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Behavioural Neurology
Volume 2015, Article ID 512617, 7 pages
http://dx.doi.org/10.1155/2015/512617
Research Article

The Effect of Spatial Working Memory Deterioration on Strategic Visuomotor Learning across Aging

1Program in Neuroethology, University of Veracruz, 91190 Xalapa, VER, Mexico
2Laboratory of Neuropsychology, Department of Physiology, Faculty of Medicine, National Autonomous University of Mexico, Coyoacán, 04510 Mexico City, DF, Mexico

Received 12 March 2015; Revised 30 June 2015; Accepted 12 July 2015

Academic Editor: Marjan Jahanshahi

Copyright © 2015 Luis A. Uresti-Cabrera et al. This is an open access article distributed under the Creative Commons Attribution License, which permits unrestricted use, distribution, and reproduction in any medium, provided the original work is properly cited.

Abstract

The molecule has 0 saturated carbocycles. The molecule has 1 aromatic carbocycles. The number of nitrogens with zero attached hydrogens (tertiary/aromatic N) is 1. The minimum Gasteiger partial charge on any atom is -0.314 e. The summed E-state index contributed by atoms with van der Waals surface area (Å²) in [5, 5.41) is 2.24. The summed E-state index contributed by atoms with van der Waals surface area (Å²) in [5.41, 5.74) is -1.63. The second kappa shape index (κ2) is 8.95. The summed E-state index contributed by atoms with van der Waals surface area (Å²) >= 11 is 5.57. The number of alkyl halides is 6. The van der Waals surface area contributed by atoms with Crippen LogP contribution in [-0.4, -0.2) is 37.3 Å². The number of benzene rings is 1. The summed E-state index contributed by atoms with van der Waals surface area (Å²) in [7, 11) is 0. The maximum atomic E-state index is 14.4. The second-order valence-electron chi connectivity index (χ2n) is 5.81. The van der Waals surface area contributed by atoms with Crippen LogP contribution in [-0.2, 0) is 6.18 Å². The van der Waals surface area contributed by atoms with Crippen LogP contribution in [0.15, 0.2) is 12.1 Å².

Objective. To evaluate the effect of age-related cognitive changes in a visuomotor learning task that depends on strategic control and contrast it with the effect in a task principally depending on visuomotor recalibration. Methods. Participants performed a ball throwing task while donning either a reversing dove prism or a displacement wedge prism, which mainly depend on strategic control or visuomotor recalibration, respectively. Visuomotor performance was then analysed in relation to rule acquisition and reversal, recognition memory, visual memory, spatial planning, and spatial working memory with tasks from the Cambridge Neuropsychological Test Automated Battery (CANTAB). Results. The results confirmed previous works showing a detrimental effect of age on visuomotor learning. The analyses of the cognitive changes observed across age showed that both strategic control and visuomotor recalibration had significant negative correlations only with the number of errors in the spatial working memory task. However, when the effect of aging was controlled, the only significant correlation remaining was between the reversal adaptation magnitude and spatial working memory. Discussion. These results suggest that spatial working memory decline across aging could contribute to age-dependent deterioration in both visuomotor learning processes. However, spatial working memory integrity seems to affect strategic learning decline even after controlling for aging.